4 reasons your hips may hurt and how to help

Of all the injuries I can think of, a hip fracture puts the most terror into me.

After all, our hips are central to just about any physical activity or movement you can name.

Your hips give you the flexibility to sit, stand, run and get in and out of a car. They support your weight and thus stabilize your body.

Without hip mobility, walking can become impossible. Independence is compromised, and physical activity becomes challenging at best.

But it isn’t just a broken hip that can cause these difficulties. Overuse, injury or disease can also cause hip pain that compromises your independence.

Hip pain can also cause debilitating pain in the lower back and knees because your hips simply cannot bear their share of the weight any longer. Limping from hip pain also causes strain on other joints.

If you are living with hip pain, even if it seems minor, it’s good to know the cause. Here are four possible reasons for hip pain, and the signs of each…

4 reasons for hip pain

Arthritis.  Osteoarthritis is the result of gradual wear and tear of the cartilage lining the hip joint. It’s the most common cause of hip pain in people over 55.

Rheumatoid arthritis and lupus can also affect the hip.

The hip pain of arthritis typically occurs in the groin or outer thigh. It starts slowly, grows worse as you move, but eases when you stop moving. But as the condition progresses, you’ll have pain even when sitting or standing still.

Morning stiffness is another tipoff that your pain could be caused by arthritis.

Bursitis. The bursae are fluid-filled sacs that reduce friction between bones. Bursitis is inflammation of the bursae.

Hip bursitis affects the greater trochanteric bursa, which covers the bony protrusion that juts out from the upper part of the thighbone.

An abnormal gait due to arthritis or even a sprained ankle can cause enough pressure and friction to cause bursitis.

If your pain occurs along the outside of the hip, it is likely bursitis, especially if it is tender when pressed on, and if you have a “catching” sensation when moving the joint.

Meralgia paresthetica. With this condition, the nerve that travels from your spine, through your pelvis and upper thigh is compressed, due to obesity, too-tight clothing or scar tissue from a past surgery. People with diabetes are more likely to develop this condition.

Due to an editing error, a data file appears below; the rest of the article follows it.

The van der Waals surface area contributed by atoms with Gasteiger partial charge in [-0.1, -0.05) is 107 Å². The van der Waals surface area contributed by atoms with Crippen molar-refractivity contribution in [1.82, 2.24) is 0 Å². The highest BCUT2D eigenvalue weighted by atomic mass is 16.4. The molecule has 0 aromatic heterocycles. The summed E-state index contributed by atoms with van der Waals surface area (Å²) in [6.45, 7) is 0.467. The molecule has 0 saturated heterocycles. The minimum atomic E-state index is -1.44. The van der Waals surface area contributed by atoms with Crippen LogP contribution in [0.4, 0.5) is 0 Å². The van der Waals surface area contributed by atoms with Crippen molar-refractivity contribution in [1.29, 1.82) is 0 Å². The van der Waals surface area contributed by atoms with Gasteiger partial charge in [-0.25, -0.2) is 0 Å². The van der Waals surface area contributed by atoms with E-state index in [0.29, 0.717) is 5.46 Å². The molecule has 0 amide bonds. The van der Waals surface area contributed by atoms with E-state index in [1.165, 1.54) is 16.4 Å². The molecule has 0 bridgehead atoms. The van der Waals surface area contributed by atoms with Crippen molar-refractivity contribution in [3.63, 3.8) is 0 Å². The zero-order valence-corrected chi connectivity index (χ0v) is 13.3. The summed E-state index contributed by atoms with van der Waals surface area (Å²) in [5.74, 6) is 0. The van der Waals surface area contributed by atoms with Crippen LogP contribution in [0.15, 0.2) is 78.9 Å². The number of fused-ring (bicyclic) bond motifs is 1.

Numbness, tingling or burning pain over the upper outer thigh could be a sign of meralgia paresthetica.

Referred pain.  As mentioned earlier, the hip, lower back, and knees are related because they all bear our weight.

Referred pain is pain felt in one part of the body that originates in another part. Sometimes, hip pain is referred from pain in the lower back or knees.

herniated disc in the back, as well as a slipped disc or a compressed nerve in the spine, can cause pain in the hip.

In fact, hip and spine problems often go together. In a 2018 study, nearly 54 percent of older people with chronic lower back pain had at least one hip pain symptom.

If your hip pain is accompanied by a “pins and needles” feeling in the back, buttocks or legs, it’s a good sign you’re dealing with referred pain.

How to care for your hips

Clearly, if you’re still mobile and your hips are healthy, now is the time to protect them from future problems. They can make the difference between independence and dependence, between a pain-free life and a life where pain is the norm.

Get enough physical activity.  At least 150 minutes a week of moderate-intensity aerobic activity (walking, dancing or even housework), or 75 minutes of high-intensity activity like running or fitness classes, is recommended.

Don’t sit all day. It tightens your hip flexors, making your back muscles work overtime to keep you upright. If you work at a desk, schedule times throughout your day when you’ll get up and walk around.

Maintain a healthy weight. Excess weight will put a strain on all your joints, starting with your hips.

Yoga and tai chi. The article Strike a pose for a supple pain-free body offers some yoga poses that promote flexibility and mobility. And Dr. Mark Wiley’s article Drawing the circle: Tai chi exercise for a supple waist, and low back and leg flexibility takes us through a tai chi exercise that can help with lower back and leg flexibility.

Editor’s note: If you suffer from chronic pain and conventional medicine has let you down, or you just want to escape the potential dangers of OTC and prescription drugs even for occasional pain, you must read Conquering the Pain: An Alternative Doctor’s Fresh Look at the Newest and Oldest in Alternative Pain Therapies. Click here for a preview!


  1. Dealing with Hip Pain — Berkeley Wellness
  2. Hip Symptoms, Physical Performance, and Health Status in Older Adults With Chronic Low Back Pain: A Preliminary InvestigationArchives of Physical Medicine and Rehabilitation


Joyce Hollman

By Joyce Hollman

Joyce Hollman is a writer based in Kennebunk, Maine, specializing in the medical/healthcare and natural/alternative health space. Health challenges of her own led Joyce on a journey to discover ways to feel better through organic living, utilizing natural health strategies. Now, practicing yoga and meditation, and working towards living in a chemical-free home, her experiences make her the perfect conduit to help others live and feel better naturally.